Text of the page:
Meet Alexis Clifton
Open SUNY COTE is pleased to introduce you to Alexis Clifton, Executive Director, SUNY OER Services.
What is SUNY OER Services?
SUNY OER Services (SOS) exists to help institutions establish, support, and maintain sustainable OER programs. We help campuses increase student access and success through OER practices.
Our work includes mentoring, collaboration, technical support, and providing access to a broad catalog of open textbooks. We also offer campuses user-friendly technology to adopt, adapt, and tailor existing OER for individual needs. We provide guidance for creating and distributing new materials. We work with faculty champions of OER for workshops on incorporating OER in the classroom. We help campuses work with stakeholders, such as student government organizations, to build sustainable practices around OER. We offer assessment practices to measure the change that OER brings.
Our mission is really to support and scale OER initiatives to increase access for all students.
What is your background or expertise prior to SUNY?
I taught English & writing courses for 15 years in a community college system in the state of Washington. I have experience as an online instructor and I’ve also been an instructional designer for arts and humanities courses. I like to approach projects from the point of view of what is exciting about teaching and learning. I decided not to use a textbook before I knew that was a “thing,” and came to OER in a roundabout way. I was involved in OER projects in Washington state and the national Kaleidoscope open course initiative. From there I got connected with folks at Lumen Learning and spent two years working to help faculty and programs establish OER initiatives across the country. Moving to SUNY offered the opportunity to embedded in an energetic system and be able to focus on a core set of initiatives as an academic from that perspective again. I appreciate working within an academic-minded community and it presents unique challenges, and advantages, from a system perspective.
What activities or initiatives will you be focused on for the coming academic year in SUNY OER Services?
We are prepared to help any SUNY institution that seeks advice, mentorship, or technical support related to the OER budget allocation. There is a large initiative for professional development this year with a goal to reach 1200 faculty and staff by the end of 2017. Community development around knowledge evolution and support structures for individuals and institutions will also be an important parallel effort. Regional development workshops are also being hosted (Fredonia on August 12, Plattsburgh & Westchester on September 8).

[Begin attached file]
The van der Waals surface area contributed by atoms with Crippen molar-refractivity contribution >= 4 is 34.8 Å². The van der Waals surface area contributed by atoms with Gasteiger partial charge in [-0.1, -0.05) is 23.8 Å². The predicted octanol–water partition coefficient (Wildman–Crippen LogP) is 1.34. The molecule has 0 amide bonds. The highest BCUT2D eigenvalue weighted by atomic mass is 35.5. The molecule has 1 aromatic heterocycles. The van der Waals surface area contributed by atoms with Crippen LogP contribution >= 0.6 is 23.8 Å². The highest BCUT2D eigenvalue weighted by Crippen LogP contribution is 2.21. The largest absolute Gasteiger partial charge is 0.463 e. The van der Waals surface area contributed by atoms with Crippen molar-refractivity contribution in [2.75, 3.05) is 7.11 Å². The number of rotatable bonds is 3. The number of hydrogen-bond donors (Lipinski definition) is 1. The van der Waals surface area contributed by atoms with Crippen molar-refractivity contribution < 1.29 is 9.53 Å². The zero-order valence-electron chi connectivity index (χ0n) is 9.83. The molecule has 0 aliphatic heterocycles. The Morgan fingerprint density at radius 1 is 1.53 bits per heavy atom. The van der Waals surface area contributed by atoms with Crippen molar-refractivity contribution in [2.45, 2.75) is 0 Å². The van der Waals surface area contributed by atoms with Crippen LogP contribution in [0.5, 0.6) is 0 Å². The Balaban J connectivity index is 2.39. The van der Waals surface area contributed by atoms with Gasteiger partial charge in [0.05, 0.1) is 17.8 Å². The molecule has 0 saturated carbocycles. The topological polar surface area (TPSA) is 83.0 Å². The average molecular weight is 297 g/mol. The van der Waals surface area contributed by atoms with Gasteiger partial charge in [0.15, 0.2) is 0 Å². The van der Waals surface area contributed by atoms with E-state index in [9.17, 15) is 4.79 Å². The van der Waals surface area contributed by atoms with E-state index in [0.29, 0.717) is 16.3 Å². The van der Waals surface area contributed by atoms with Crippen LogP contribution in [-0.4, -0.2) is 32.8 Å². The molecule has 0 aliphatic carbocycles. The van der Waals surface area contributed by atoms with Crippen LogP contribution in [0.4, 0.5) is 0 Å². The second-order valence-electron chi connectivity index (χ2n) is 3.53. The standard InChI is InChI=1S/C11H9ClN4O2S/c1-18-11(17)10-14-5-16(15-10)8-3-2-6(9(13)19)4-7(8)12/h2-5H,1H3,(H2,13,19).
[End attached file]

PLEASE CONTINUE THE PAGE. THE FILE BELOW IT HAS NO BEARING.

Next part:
The conversations are around how to overcome challenges in OER implementation and learning about teaching with OER in a way that is contextualized to SUNY faculty and their needs. This is very much a faculty-driven effort and will be guided by those OER faculty champions who have begun the hard work, and seen its rewards, already.
How will you be working with and supporting campuses, specifically?
My role is to get people to talk to each other. I am someone who can come in, visit a campus and gather people in the same room to have nuts and bolts discussions. It is critical to include all possible stakeholders. I am the catalyst to help coordinate mentorship, highlight unique approaches from campuses, and elevate those stories and how we can learn from each other.
What are some challenges or roadblocks campuses face when scaling OER?
While there are a growing number of well-developed materials out there, many disciplines are still not well represented, and that can be discouraging. Discoverability is important and the distributed resources that exist can be difficult to locate. This necessitates the role of librarians in helping to scale OER efforts. OER is well-developed for general education and transfer courses, but less so for higher level courses currently. We have an opportunity to address that this year.
What do you think is the largest area of impact for OER implementation?
The greatest impact we can hope to have is on student success. Opening access to course materials for all students and the impact of the perception the students have that their instructor has their best interest in mind really sets the tone for their success.
Is there anything else you would like to share?
SUNY OER Services is a vehicle to support faculty adoption and implementation of OER by faculty, for faculty. It is a peer-to-peer support network of learning, sharing and collaboration. The OER movement is a ground-up initiative and needs to be in order to be successful, while supported by system and by NYS resources.
I got married in Siena, Italy.
Alexis is an Open SUNY Fellow in the Experienced Online Practitioner role.
Follow Alexis on Twitter @openalexis!
Follow SUNY OER Services on Twitter @SUNYOERServices!